One of the questions I’m asked most in my veterinary clinic is how frequently dogs should be fed.
It’s an understandable area of concern for dog owners. A dog that is overfed will be more likely end up obese and could suffer some pretty nasty related health conditions including degenerative joint disease and cancer.
At the other end of the scale, underfed dogs can end up malnourished, a condition that suppresses the immune system, leaving dogs prone to infection and disease, and vulnerable to parasites which place further strain on their bodily function.
I like to see my doggie patients display a healthy appetite but a thin waistline! In general the dogs I see that are on the lighter side of their target weight consistently suffer fewer health issues than those carrying too much timber!
How often you feed your dog will be dictated by the following five key factors:
1. How old is your dog?
A growing puppy will require more protein in the diet, and as they’re growing their metabolic rate requires significantly higher food input than an adult dog of similar size. I’d recommend feeding puppies three meals a day until they are aged between 8 and 10 weeks, reducing this to twice-daily feeds until their rapid growth phase has passed which can be anything from 8 months of age for a small dog to two years old for a large breed.
2. How big is your dog?
Provided you are feeding a perfectly balanced diet that meets all of your dog’s nutritional requirements, the only difference between feeding large and small breed dogs should be portion size. Adult dogs – particularly the large and giant breeds – can be maintained on one meal a day, while small breeds, which have a higher metabolic rate may require two feeds per day to meet their energy requirements.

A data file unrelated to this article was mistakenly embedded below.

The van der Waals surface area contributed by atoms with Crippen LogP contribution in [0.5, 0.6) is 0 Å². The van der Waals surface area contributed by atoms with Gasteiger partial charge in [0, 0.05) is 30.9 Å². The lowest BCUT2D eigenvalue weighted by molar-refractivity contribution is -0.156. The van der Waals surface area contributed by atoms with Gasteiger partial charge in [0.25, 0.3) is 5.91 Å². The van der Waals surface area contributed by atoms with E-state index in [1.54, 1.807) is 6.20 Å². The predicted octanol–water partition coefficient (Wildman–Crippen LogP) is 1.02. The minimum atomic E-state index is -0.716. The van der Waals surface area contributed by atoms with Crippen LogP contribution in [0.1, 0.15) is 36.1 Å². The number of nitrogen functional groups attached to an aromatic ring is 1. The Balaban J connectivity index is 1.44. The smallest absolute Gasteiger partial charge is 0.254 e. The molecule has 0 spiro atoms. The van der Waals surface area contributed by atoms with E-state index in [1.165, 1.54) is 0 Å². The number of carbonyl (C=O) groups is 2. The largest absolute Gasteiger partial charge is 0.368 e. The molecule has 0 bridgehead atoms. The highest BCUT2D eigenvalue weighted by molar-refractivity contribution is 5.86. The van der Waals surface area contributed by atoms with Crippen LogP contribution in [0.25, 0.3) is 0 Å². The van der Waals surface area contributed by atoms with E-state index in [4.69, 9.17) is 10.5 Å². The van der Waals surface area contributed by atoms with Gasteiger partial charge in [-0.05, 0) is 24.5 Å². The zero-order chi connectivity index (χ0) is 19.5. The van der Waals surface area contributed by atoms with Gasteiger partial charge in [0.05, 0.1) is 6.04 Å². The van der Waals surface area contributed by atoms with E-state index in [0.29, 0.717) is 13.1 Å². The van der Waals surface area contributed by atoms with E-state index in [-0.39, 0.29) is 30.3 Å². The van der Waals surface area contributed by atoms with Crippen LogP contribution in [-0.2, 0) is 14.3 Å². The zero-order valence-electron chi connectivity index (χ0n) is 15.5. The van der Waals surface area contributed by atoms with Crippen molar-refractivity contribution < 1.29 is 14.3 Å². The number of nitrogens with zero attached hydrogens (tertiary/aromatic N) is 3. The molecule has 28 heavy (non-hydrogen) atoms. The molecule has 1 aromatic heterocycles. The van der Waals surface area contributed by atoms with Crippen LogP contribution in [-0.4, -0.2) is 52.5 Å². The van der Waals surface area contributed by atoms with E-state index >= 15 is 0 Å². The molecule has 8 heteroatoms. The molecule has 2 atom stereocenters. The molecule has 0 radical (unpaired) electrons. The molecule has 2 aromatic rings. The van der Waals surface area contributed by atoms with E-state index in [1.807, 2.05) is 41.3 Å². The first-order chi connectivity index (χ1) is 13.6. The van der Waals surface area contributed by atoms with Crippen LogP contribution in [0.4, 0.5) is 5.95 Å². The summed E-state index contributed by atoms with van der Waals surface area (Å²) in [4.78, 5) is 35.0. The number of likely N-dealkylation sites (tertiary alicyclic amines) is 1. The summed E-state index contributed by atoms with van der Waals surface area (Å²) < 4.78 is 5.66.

3. What type of diet are you feeding your dog?
Your choice of dog diet – kibble vs canned food and roll vs raw food, influences how much you feed your dog because the moisture levels within these foods varies.
Good quality pet foods will include feeding frequencies on their nutritional guides. Use this information as a guide only because the age of your dog, the amount of exercise it gets, its metabolic rate will vary from dog to dog.
4. Is your bitch pregnant or lactating?
Gestating bitches require extra nutrition – up to twice their normal intake during pregnancy and up to three times the norm during lactation – to support the energy requirements of their growing puppies. This may mean they require three substantial meals a day.
5. Do you want to give your dog an extra nutritional boost?
There’s growing evidence that if you replace your dog’s regular meal once or twice a week with a feed of raw, meaty bones (AKA a bone fast) it will have benefits for your pet’s bodily function including joint health, oral hygiene and their bone strength.
Personally I take the middle line with my dogs. I give them a feed of raw meaty bones once a week in place of their regular meal, which is in line with the bone fasting principle and is also great for their dental health. Also note that there is increasing evidence that fasting is beneficial to a dog’s body function and metabolism.
Dr Bruce Syme BVSc (Hons), Founder of Vets All Natural.
Dr Bruce Syme is a practicing vet and expert in natural pet nutrition, has spoken at the Australian Veterinary Association Annual Conference, and provides regular comment on TV and Radio.
Disclaimer: The entire contents of this article are based upon the opinions of Dr. Bruce Syme, unless otherwise noted. The information is not intended as medical advice, it simply shares the knowledge and information from the research and experience of Dr. Bruce and his community. Pet health care decisions should be based upon your research and in partnership with a qualified pet health care professional.
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